Documentary filmmaker and freelance journalist, Alexandre Trudeau shares his bold views on the political, social, and economic forces of our times. Having gained widespread recognition for his edgy and insightful humanism and for his brave iconoclasm and fierce dedication to social justice, Alexandre doesn’t fit into any boxes and never fails to surprise, provoke and inspire. Alexandre’s new book, Barbarian Lost, hits store shelves today — he talked to CBC’s Power and Politics about what inspired him to write it, yesterday. Read below and watch the interview here.
Prime Minister Justin Trudeau’s brother Alexandre says Canada has lost its unique voice in the world and fallen into the role of a “confused follower nation” — but building a unique relationship with China could help fix that.
Alexandre made the comments in an interview with CBC News Network’sPower & Politics, where he was promoting his book Barbarian Lost: Travels in the New China.
“In recent times Canada has disappeared as an independent voice, as a country that makes its own decisions about things,” Alexandre told host Rosemary Barton. “When’s the last time you think: ‘Well, Canada really has a position that is unlike any other?’ We’ve kind of fallen into a confused follower nation.”
The author and filmmaker said Canada should be surprising other countries with “authentically unique” positions on issues of international importance.
“It’s a constant challenge when we are so closely linked with the United States, obviously, they expect us to toe the line on so many issues, but it’s not even good for them that we be so close to them,” he said. “We have to be independent, and developing an independently sophisticated relationship with China is one of the big features of that.”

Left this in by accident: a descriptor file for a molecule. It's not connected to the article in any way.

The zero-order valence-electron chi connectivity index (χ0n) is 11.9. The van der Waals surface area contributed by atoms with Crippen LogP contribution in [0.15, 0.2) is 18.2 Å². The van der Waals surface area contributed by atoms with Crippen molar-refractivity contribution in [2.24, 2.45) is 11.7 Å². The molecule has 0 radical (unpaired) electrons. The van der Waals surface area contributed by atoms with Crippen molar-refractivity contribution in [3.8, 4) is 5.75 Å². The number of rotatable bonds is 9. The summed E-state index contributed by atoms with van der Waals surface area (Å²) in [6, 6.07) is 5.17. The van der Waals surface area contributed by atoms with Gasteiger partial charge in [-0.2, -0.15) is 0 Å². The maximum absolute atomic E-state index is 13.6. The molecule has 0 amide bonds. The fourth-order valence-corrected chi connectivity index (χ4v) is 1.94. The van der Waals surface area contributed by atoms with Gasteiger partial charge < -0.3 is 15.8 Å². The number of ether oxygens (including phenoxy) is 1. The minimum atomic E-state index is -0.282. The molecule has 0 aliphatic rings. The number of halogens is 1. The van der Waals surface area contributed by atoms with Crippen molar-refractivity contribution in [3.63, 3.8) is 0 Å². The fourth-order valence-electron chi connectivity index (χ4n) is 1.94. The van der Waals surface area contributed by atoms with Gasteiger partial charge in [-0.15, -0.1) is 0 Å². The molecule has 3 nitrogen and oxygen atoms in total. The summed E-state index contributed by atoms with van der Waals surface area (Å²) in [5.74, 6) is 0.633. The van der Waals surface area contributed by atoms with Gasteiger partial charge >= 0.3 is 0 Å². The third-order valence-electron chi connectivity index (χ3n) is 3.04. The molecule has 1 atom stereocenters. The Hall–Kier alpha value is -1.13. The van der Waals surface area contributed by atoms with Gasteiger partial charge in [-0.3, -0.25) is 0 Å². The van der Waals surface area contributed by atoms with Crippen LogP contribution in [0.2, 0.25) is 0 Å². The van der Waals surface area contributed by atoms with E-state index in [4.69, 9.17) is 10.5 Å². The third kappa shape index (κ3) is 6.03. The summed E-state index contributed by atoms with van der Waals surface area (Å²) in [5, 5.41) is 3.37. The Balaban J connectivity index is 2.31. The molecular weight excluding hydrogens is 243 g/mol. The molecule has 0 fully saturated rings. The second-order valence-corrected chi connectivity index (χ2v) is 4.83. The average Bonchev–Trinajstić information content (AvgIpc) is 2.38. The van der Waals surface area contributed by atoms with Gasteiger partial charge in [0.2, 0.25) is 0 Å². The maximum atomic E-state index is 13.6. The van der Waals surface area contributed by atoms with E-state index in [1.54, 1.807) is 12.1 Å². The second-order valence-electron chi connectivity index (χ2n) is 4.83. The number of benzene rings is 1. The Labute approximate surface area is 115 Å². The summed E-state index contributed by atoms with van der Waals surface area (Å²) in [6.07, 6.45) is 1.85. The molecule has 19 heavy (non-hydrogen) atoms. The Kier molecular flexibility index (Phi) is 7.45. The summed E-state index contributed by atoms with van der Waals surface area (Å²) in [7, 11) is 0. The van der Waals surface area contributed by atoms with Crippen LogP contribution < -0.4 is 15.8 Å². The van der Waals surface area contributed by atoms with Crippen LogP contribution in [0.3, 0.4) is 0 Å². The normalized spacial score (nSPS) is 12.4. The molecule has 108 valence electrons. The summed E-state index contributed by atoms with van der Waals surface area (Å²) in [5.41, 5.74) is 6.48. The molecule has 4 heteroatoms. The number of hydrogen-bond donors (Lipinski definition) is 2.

Alexandre said his brother’s job is difficult when it comes to China, because Canada is a trading nation and his brother is the “salesman in chief” of a country where many citizens are uncomfortable with the human rights record of the Chinese government.
“I’m not one who believes that trade should be politicized like that,” he said. “I think the way to go at human rights is to say China has to evolve, we want to be a long-term friend to China and be helpful as it evolves, and we have a lot to learn from them too. Not just Canada but the West in general.”
While the rest of the world has been significantly influenced by European expansion over the last five or six centuries, Alexandre said, China is a place apart, a country where travellers can look at the West from the outside like nowhere else.
One of the lessons there is the way Chinese culture puts a strong emphasis on family history and how that family is put above the individual.
“What could be more true, that the only thing really real about us in the long run, is what we manage to receive from those who came before, and what we manage to pass on to those who follow,” he said.
Remembering the China of his youth
As children, Alexandre and his brothers Justin and Michel travelled in China with their father. Alexandre related a story he mentions in the book in which the elder Trudeau chastised his sons for behaving like “barbarians” at some of China’s most sacred sites.
“My brother and I, when we get together, we’re just like the young lions we were — one missing obviously — we’re boxing and pushing and throwing our kids around, we were rambunctious, still are,” he said
“My father mostly encouraged that, but at certain times he had a sense — ‘this is kind of a sacred place for people and here are my boys just bouncing off the walls behaving.’
“We ended up injuring ourselves and we were sort of crippled the next day, and he was like: ‘You guys are ridiculous. Stop behaving like barbarians. The Chinese see us as barbarians; often, you’re giving them reason to do that.’
“Hence the title,” Alexandre said of why he chose the name for his book.